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Lawskills.com Georgia Caselaw
JOHNSON v. G. A. B. BUSINESS SERVICES, INC.
65273.
MCMURRAY, Presiding Judge.
Action for damages. Fulton Superior Court. Before Judge Williams.
Plaintiff George Johnson, a former employee, filed suit against defendant G.A.B. Business Services, Inc., his former employer, claiming he was entitled to benefits under two employee insurance plans. Defendant was granted summary judgment, and plaintiff appeals. Held:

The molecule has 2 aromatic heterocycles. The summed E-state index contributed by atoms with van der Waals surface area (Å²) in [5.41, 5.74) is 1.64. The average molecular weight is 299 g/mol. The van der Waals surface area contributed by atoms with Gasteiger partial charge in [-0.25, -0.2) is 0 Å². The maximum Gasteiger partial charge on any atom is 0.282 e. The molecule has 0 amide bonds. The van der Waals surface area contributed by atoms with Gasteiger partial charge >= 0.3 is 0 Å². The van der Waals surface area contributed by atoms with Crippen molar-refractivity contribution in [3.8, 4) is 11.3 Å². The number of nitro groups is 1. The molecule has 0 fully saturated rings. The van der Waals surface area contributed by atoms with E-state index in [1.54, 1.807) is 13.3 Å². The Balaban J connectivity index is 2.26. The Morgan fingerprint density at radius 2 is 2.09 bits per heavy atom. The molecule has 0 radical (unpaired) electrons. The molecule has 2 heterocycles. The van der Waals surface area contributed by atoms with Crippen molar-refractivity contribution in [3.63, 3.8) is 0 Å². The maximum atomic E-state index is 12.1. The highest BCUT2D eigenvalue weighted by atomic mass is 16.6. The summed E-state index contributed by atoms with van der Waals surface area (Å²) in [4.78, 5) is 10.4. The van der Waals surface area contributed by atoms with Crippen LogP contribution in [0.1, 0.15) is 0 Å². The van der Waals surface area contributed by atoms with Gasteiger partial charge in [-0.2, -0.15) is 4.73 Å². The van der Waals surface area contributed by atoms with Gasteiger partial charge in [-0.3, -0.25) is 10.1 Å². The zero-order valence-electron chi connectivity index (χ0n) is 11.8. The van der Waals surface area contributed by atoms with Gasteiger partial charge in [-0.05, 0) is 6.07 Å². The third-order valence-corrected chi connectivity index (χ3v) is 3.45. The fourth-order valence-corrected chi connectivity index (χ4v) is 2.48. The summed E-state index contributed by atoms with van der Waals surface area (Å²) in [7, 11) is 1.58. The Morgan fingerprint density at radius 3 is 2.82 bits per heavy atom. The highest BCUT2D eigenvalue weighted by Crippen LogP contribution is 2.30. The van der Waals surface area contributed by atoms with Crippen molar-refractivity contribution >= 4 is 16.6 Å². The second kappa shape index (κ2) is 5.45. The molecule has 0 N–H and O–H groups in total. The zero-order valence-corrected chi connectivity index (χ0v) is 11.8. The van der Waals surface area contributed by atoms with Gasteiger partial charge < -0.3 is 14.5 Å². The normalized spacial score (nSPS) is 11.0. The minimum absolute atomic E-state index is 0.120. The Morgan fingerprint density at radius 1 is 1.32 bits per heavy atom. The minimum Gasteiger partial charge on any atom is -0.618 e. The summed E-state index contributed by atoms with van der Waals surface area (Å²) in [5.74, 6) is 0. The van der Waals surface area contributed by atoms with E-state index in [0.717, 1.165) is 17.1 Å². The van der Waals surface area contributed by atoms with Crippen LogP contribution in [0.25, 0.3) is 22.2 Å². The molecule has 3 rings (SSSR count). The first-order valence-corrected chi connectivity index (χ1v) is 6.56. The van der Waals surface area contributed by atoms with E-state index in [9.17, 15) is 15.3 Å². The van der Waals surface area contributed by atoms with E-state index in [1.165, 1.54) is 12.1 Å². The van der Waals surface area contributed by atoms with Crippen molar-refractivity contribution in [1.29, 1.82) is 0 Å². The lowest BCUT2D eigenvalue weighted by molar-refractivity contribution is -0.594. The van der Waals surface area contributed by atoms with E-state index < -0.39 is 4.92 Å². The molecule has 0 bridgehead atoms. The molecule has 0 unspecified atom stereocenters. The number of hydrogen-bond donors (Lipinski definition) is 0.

1. The two insurance plans under which plaintiff claims entitlement to benefits are referred to by the parties as the Salary Continuation Plan (SCP) and the Long Term Disability Plan (LTDP). In construing these two insurance plans we are guided by several well-established principles: "Insurance contracts are governed by the same rules of construction or interpretation, for the purpose of ascertaining the intention of the parties, as apply to other contracts. [Cits.] Where the terms and conditions of an insurance policy are unambiguous, the court must declare the contract as made by the parties. [Cit.] Where the meaning is plain and obvious, it should be treated as literally provided therein. [Cit.]" Genone v. Citizens Ins. Co., 207 Ga. 83, 86 (1) (60 SE2d 125), quoted in full again in Queen Ins. Co. v. Nalley Discount Co., 215 Ga. 837, 838 (1) (114 SE2d 21) and Nelson v. Southern Guaranty Ins. Co., 221 Ga. 804, 808 (147 SE2d 424). See also Cutledge v. Aetna Life Ins. Co., 53 Ga. App. 473, 474, 475 (186 SE 208). Applying these principles, we find that the pertinent provisions of the plans are plain.